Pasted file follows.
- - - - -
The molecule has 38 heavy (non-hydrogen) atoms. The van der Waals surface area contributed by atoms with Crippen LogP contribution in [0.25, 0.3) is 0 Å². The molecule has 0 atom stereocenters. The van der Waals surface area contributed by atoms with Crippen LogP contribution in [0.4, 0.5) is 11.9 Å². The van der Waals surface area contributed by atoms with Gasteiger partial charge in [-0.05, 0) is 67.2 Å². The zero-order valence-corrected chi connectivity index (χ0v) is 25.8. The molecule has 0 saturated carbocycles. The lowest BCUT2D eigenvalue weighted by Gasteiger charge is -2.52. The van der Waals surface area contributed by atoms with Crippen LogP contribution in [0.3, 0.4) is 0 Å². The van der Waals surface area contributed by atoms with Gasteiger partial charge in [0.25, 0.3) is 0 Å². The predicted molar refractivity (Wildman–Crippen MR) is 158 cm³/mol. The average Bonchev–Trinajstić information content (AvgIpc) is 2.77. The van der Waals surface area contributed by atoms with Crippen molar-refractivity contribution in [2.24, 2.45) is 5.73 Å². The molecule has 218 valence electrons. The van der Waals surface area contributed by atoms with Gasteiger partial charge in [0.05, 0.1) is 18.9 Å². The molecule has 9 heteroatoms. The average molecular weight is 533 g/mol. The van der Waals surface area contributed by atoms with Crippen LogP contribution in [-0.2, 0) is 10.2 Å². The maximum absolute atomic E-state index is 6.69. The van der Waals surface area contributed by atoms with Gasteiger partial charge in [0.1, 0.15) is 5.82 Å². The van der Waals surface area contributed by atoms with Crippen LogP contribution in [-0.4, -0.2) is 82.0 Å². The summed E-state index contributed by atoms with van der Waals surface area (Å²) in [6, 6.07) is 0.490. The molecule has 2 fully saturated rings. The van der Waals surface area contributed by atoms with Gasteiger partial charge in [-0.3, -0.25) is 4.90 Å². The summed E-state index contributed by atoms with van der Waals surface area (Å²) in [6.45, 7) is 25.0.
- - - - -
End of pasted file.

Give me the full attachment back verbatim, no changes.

The molecule has 38 heavy (non-hydrogen) atoms. The van der Waals surface area contributed by atoms with Crippen LogP contribution in [0.25, 0.3) is 0 Å². The molecule has 0 atom stereocenters. The van der Waals surface area contributed by atoms with Crippen LogP contribution in [0.4, 0.5) is 11.9 Å². The van der Waals surface area contributed by atoms with Gasteiger partial charge in [-0.05, 0) is 67.2 Å². The zero-order valence-corrected chi connectivity index (χ0v) is 25.8. The molecule has 0 saturated carbocycles. The lowest BCUT2D eigenvalue weighted by Gasteiger charge is -2.52. The van der Waals surface area contributed by atoms with Crippen LogP contribution in [0.3, 0.4) is 0 Å². The van der Waals surface area contributed by atoms with Gasteiger partial charge in [0.25, 0.3) is 0 Å². The predicted molar refractivity (Wildman–Crippen MR) is 158 cm³/mol. The average Bonchev–Trinajstić information content (AvgIpc) is 2.77. The van der Waals surface area contributed by atoms with Crippen molar-refractivity contribution in [2.24, 2.45) is 5.73 Å². The molecule has 218 valence electrons. The van der Waals surface area contributed by atoms with Gasteiger partial charge in [0.05, 0.1) is 18.9 Å². The molecule has 9 heteroatoms. The average molecular weight is 533 g/mol. The van der Waals surface area contributed by atoms with Crippen LogP contribution in [-0.2, 0) is 10.2 Å². The maximum absolute atomic E-state index is 6.69. The van der Waals surface area contributed by atoms with Gasteiger partial charge in [0.1, 0.15) is 5.82 Å². The van der Waals surface area contributed by atoms with Crippen LogP contribution in [-0.4, -0.2) is 82.0 Å². The summed E-state index contributed by atoms with van der Waals surface area (Å²) in [6, 6.07) is 0.490. The molecule has 2 fully saturated rings. The van der Waals surface area contributed by atoms with Gasteiger partial charge in [-0.3, -0.25) is 4.90 Å². The summed E-state index contributed by atoms with van der Waals surface area (Å²) in [6.45, 7) is 25.0.